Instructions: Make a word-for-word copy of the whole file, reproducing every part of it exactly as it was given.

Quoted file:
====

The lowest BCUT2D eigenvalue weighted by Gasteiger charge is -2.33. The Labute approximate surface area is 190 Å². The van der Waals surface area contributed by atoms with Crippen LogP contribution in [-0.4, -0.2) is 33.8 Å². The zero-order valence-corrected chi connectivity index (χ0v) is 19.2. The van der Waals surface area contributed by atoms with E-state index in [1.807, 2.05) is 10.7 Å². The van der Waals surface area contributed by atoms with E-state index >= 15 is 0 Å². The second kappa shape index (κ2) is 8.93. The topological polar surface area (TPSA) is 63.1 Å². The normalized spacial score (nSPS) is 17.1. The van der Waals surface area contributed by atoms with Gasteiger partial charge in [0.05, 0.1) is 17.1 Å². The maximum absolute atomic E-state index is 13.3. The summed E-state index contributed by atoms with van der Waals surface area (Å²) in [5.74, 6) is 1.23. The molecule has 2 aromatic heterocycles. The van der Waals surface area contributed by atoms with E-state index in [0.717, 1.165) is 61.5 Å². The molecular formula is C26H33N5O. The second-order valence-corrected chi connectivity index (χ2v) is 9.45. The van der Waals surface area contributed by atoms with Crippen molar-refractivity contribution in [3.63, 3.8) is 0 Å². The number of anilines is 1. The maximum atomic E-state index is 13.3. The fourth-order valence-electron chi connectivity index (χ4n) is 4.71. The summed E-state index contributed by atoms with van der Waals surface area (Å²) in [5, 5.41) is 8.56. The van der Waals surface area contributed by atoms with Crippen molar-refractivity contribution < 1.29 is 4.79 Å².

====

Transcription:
The lowest BCUT2D eigenvalue weighted by Gasteiger charge is -2.33. The Labute approximate surface area is 190 Å². The van der Waals surface area contributed by atoms with Crippen LogP contribution in [-0.4, -0.2) is 33.8 Å². The zero-order valence-corrected chi connectivity index (χ0v) is 19.2. The van der Waals surface area contributed by atoms with E-state index in [1.807, 2.05) is 10.7 Å². The van der Waals surface area contributed by atoms with E-state index >= 15 is 0 Å². The second kappa shape index (κ2) is 8.93. The topological polar surface area (TPSA) is 63.1 Å². The normalized spacial score (nSPS) is 17.1. The van der Waals surface area contributed by atoms with Gasteiger partial charge in [0.05, 0.1) is 17.1 Å². The maximum absolute atomic E-state index is 13.3. The summed E-state index contributed by atoms with van der Waals surface area (Å²) in [5.74, 6) is 1.23. The molecule has 2 aromatic heterocycles. The van der Waals surface area contributed by atoms with E-state index in [0.717, 1.165) is 61.5 Å². The molecular formula is C26H33N5O. The second-order valence-corrected chi connectivity index (χ2v) is 9.45. The van der Waals surface area contributed by atoms with Crippen molar-refractivity contribution in [3.63, 3.8) is 0 Å². The number of anilines is 1. The maximum atomic E-state index is 13.3. The fourth-order valence-electron chi connectivity index (χ4n) is 4.71. The summed E-state index contributed by atoms with van der Waals surface area (Å²) in [5, 5.41) is 8.56. The van der Waals surface area contributed by atoms with Crippen molar-refractivity contribution < 1.29 is 4.79 Å².